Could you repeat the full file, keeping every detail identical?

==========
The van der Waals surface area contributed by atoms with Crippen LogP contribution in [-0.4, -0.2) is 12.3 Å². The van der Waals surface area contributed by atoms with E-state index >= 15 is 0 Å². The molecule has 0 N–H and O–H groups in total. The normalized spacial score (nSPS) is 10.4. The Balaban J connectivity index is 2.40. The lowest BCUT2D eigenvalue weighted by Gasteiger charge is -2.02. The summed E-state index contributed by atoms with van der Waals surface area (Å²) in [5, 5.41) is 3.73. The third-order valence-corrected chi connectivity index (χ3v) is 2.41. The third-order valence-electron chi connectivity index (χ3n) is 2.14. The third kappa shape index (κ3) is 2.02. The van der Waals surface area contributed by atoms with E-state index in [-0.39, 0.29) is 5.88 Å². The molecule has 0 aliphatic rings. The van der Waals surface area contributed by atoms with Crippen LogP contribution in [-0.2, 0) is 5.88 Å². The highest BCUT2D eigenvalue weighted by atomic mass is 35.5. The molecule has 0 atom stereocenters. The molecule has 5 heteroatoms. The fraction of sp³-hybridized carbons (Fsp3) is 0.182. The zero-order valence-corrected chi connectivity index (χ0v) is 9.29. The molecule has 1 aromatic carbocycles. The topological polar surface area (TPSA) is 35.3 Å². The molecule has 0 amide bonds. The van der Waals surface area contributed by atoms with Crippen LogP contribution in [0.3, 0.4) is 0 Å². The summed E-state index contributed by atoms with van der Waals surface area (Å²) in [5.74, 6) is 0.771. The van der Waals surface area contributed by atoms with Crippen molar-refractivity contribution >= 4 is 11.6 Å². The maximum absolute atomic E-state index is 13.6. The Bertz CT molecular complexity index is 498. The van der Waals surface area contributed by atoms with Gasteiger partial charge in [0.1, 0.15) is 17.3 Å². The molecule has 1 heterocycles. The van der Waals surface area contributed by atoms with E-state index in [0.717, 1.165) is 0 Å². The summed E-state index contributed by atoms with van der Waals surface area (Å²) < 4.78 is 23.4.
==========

The van der Waals surface area contributed by atoms with Crippen LogP contribution in [-0.4, -0.2) is 12.3 Å². The van der Waals surface area contributed by atoms with E-state index >= 15 is 0 Å². The molecule has 0 N–H and O–H groups in total. The normalized spacial score (nSPS) is 10.4. The Balaban J connectivity index is 2.40. The lowest BCUT2D eigenvalue weighted by Gasteiger charge is -2.02. The summed E-state index contributed by atoms with van der Waals surface area (Å²) in [5, 5.41) is 3.73. The third-order valence-corrected chi connectivity index (χ3v) is 2.41. The third-order valence-electron chi connectivity index (χ3n) is 2.14. The third kappa shape index (κ3) is 2.02. The van der Waals surface area contributed by atoms with E-state index in [-0.39, 0.29) is 5.88 Å². The molecule has 0 aliphatic rings. The van der Waals surface area contributed by atoms with Crippen LogP contribution in [-0.2, 0) is 5.88 Å². The highest BCUT2D eigenvalue weighted by atomic mass is 35.5. The molecule has 0 atom stereocenters. The molecule has 5 heteroatoms. The fraction of sp³-hybridized carbons (Fsp3) is 0.182. The zero-order valence-corrected chi connectivity index (χ0v) is 9.29. The molecule has 1 aromatic carbocycles. The topological polar surface area (TPSA) is 35.3 Å². The molecule has 0 amide bonds. The van der Waals surface area contributed by atoms with Crippen LogP contribution in [0.3, 0.4) is 0 Å². The summed E-state index contributed by atoms with van der Waals surface area (Å²) in [5.74, 6) is 0.771. The van der Waals surface area contributed by atoms with Crippen molar-refractivity contribution >= 4 is 11.6 Å². The maximum absolute atomic E-state index is 13.6. The Bertz CT molecular complexity index is 498. The van der Waals surface area contributed by atoms with Gasteiger partial charge in [0.1, 0.15) is 17.3 Å². The molecule has 1 heterocycles. The van der Waals surface area contributed by atoms with E-state index in [0.717, 1.165) is 0 Å². The summed E-state index contributed by atoms with van der Waals surface area (Å²) < 4.78 is 23.4.